Tuesday, January 13, 2009

Putting a new spin on things

Ooh, check out what I got for Christmas!

It's a Louet drop spindle kit, which comes complete with 1/2 pound of unnamed "fiber." By the feel and the long staple of it, I'm guessing the "fiber" is wool, though I couldn't tell you what specific sheep it came from. There were three bundles of roving in the box: brilliant aqua, deep navy, and rustic-looking brown.

Within days, the rustic-looking brown became even-more-rustic-looking lumpy-bumpy amateurish... I mean beautiful art yarn. Yeah, that's it. Looks like the thick-and-thin stuff that they sell for outrageous prices at the yarn boutiques, no?

No worries about the lumps and bumps, I figured. It was part of the learning process, and my drafting ability would smooth out in time. Indeed, by the time I got to the end of the roving, I had to kind of try to add the thicker bits so the last skein-let would be more like the first skein-let. Even so, the last bit was thinner, more even, and knit up at a whole different gauge. But I do not let that stop me. We must all start somewhere, right? Kind of like when we learn to play the piano we don't start off playing perfectly. First we open the music book and start butchering "Mary Had a Little Lamb." After many months of regular practice, diligence, and hard work, we graduate to butchering Chopin.

No sooner had I finished spinning and plying the brown roving than I just had to put it on the needles and see what I could do with it. There wasn't a lot, only slightly more than 100 yards of super-chunky yarn (as estimated by the number of times it went around my tabletop swift). I decided on a neckwamer/scarflet thingy. I started with The Fidgit, but my yarn ran short far too soon, and while I like the stitch used in the pattern, it wasn't working well with this yarn. I frogged back and tried a waffle stitch, but didn't have much luck with that, either. Finally I tried Pidge Podge, a simple scarflet in K2P2 ribbing. That gave me much better results. I should have guessed -- a simple stitch for a fiddly yarn.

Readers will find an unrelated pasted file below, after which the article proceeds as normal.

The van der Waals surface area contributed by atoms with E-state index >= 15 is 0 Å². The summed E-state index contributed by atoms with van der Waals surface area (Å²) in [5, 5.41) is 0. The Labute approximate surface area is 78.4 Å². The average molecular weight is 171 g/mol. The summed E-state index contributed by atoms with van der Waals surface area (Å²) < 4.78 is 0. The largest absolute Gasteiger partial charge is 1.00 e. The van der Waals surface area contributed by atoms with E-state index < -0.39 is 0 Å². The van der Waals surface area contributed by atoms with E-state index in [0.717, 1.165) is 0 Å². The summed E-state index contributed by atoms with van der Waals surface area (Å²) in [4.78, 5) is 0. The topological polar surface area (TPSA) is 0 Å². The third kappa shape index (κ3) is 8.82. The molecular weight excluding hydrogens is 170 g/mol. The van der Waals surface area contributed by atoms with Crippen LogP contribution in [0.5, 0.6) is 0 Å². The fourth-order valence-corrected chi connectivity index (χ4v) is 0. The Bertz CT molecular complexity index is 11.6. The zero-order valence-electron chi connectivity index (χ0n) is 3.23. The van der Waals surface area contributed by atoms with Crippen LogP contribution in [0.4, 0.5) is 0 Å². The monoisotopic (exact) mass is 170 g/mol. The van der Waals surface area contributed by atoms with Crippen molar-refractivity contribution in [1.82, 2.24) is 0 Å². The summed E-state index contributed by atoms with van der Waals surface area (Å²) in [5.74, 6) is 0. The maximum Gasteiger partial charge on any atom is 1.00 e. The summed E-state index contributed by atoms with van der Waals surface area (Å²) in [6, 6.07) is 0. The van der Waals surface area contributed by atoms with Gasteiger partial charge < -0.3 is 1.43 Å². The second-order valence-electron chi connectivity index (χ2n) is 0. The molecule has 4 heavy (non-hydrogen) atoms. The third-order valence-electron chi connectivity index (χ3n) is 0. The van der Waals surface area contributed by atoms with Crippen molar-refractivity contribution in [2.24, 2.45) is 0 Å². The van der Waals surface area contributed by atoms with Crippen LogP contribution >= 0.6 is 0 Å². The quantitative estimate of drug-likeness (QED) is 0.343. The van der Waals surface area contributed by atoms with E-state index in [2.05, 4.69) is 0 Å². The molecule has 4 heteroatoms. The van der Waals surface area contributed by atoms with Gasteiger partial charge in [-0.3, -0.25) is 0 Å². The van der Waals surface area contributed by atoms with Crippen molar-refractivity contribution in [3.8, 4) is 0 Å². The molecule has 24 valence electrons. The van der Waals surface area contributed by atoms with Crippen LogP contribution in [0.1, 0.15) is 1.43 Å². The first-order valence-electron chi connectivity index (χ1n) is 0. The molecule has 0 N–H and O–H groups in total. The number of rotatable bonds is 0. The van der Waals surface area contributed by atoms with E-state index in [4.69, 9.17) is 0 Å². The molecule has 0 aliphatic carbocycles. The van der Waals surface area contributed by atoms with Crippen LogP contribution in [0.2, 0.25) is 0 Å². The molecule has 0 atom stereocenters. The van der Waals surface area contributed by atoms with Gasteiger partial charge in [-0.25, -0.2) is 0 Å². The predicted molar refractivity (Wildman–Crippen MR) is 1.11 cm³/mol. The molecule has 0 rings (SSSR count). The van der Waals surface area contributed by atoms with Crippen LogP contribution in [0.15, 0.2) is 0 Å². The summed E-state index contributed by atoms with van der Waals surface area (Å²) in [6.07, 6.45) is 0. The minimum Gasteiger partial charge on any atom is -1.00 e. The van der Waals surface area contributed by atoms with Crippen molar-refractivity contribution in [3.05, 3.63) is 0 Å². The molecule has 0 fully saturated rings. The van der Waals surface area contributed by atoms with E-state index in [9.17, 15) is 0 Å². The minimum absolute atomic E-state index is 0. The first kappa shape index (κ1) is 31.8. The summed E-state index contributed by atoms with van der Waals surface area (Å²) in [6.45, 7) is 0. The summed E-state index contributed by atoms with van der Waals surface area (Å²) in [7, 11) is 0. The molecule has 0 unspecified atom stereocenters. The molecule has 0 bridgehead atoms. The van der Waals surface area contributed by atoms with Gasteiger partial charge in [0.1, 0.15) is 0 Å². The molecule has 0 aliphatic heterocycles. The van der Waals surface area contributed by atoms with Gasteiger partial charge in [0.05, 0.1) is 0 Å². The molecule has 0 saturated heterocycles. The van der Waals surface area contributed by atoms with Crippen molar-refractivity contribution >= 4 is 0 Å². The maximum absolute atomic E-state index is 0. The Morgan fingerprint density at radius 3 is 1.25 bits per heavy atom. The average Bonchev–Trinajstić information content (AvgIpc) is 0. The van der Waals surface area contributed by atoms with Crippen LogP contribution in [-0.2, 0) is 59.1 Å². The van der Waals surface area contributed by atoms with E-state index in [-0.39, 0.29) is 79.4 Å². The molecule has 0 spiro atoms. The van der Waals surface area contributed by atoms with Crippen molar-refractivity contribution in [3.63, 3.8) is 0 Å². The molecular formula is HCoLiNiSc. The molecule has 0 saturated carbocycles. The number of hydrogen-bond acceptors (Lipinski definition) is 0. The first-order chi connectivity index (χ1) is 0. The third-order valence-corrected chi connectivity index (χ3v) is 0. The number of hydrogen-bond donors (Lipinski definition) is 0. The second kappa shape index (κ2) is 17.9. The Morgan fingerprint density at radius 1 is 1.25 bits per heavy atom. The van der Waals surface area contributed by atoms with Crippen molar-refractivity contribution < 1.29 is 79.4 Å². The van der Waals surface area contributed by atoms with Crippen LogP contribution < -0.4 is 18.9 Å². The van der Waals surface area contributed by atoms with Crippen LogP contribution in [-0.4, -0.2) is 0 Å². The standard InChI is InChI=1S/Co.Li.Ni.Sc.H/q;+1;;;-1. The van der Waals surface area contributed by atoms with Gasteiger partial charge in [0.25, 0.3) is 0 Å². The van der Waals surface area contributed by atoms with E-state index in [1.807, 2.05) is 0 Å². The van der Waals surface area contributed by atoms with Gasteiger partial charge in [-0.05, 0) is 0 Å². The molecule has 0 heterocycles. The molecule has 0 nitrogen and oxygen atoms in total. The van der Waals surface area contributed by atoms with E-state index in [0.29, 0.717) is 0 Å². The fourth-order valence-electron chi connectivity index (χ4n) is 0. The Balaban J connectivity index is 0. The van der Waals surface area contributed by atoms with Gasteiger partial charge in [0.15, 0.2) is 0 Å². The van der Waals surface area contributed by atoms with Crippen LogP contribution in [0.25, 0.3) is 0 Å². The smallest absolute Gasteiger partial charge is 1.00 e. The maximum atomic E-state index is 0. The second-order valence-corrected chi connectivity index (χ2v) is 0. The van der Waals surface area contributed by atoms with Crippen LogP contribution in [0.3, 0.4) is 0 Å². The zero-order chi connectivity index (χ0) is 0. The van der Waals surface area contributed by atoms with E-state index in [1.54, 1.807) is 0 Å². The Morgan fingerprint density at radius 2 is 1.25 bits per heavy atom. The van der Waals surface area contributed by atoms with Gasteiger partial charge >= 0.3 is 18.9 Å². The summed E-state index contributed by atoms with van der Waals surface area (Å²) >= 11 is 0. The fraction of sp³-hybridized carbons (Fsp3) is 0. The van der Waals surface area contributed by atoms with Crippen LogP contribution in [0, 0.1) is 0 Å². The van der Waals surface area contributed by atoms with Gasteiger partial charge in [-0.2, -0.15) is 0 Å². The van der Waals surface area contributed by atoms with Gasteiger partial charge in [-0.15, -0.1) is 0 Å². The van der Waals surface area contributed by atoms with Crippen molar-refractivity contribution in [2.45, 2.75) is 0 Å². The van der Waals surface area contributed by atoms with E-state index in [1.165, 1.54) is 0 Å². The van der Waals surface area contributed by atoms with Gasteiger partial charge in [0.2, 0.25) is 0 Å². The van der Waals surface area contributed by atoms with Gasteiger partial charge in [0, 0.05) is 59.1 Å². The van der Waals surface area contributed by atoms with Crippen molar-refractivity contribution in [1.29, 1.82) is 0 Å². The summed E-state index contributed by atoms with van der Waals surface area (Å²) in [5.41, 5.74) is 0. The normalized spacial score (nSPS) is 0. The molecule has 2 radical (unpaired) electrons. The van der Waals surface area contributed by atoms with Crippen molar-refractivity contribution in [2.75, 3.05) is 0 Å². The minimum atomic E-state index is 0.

After finishing the Pidge, I had a teensy bit left, so now my tea mug on my desk at work has a sweater, too:

It's a simple band, 10 stitches wide, with two stockinette border stitches on either side and moss stitch on the middle 6 stitches, like so:

Row 1: K2, P1, K1, P1, K1, P1, K3
Row 2: P2, K1, P1, K1, P1, K1, P3

I repeated these until I literally ran out of yarn on the bind-off row, then used a couple of scraps to stitch the corners together.

There's still the eye-searing aqua and the deep, dark navy roving to go. This spinning thing opens up a whole new set of possibilities. I'm already eyeing pretty spindles with art glass whorls on Etsy, looking into spinning silk "hankies" into shimmery silk yarn, and looking longingly at some very expensive spinning wheels, which may be a real possibility once I get this drafting business down a bit better.


Iron Needles said...

Welcome to the dark side!


I had a wheel within 2 1/2 months of starting with a spindle...

Anonymous said...

Beautiful job on your first yarn! For what is worth, both my wheels are Majacrafts (Millie and Rose)and I love them.

Happy to enable at any time...

lunaticraft said...

Awesome! What a great gift! That knitted up spectacularly, too.

Megan said...

Wow that yarn looks great for your first try- I am deeply jealous!


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